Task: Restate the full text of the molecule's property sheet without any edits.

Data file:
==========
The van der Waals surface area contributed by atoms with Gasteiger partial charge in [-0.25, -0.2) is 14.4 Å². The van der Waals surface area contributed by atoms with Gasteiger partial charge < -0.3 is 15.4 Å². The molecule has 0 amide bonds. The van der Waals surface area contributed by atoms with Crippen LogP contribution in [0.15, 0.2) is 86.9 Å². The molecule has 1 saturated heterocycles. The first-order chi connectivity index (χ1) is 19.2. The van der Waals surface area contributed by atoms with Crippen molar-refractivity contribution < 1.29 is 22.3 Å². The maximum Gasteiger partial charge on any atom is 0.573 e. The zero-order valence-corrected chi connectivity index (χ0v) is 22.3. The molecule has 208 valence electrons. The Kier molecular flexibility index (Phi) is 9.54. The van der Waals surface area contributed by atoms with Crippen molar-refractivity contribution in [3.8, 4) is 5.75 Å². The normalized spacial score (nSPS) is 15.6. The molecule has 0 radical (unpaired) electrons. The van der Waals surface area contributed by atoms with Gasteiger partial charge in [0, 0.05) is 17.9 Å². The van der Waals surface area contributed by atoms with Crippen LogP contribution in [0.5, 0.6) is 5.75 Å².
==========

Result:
The van der Waals surface area contributed by atoms with Gasteiger partial charge in [-0.25, -0.2) is 14.4 Å². The van der Waals surface area contributed by atoms with Gasteiger partial charge < -0.3 is 15.4 Å². The molecule has 0 amide bonds. The van der Waals surface area contributed by atoms with Crippen LogP contribution in [0.15, 0.2) is 86.9 Å². The molecule has 1 saturated heterocycles. The first-order chi connectivity index (χ1) is 19.2. The van der Waals surface area contributed by atoms with Crippen molar-refractivity contribution < 1.29 is 22.3 Å². The maximum Gasteiger partial charge on any atom is 0.573 e. The zero-order valence-corrected chi connectivity index (χ0v) is 22.3. The molecule has 208 valence electrons. The Kier molecular flexibility index (Phi) is 9.54. The van der Waals surface area contributed by atoms with Crippen molar-refractivity contribution in [3.8, 4) is 5.75 Å². The normalized spacial score (nSPS) is 15.6. The molecule has 0 radical (unpaired) electrons. The van der Waals surface area contributed by atoms with Gasteiger partial charge in [0, 0.05) is 17.9 Å². The van der Waals surface area contributed by atoms with Crippen LogP contribution in [0.5, 0.6) is 5.75 Å².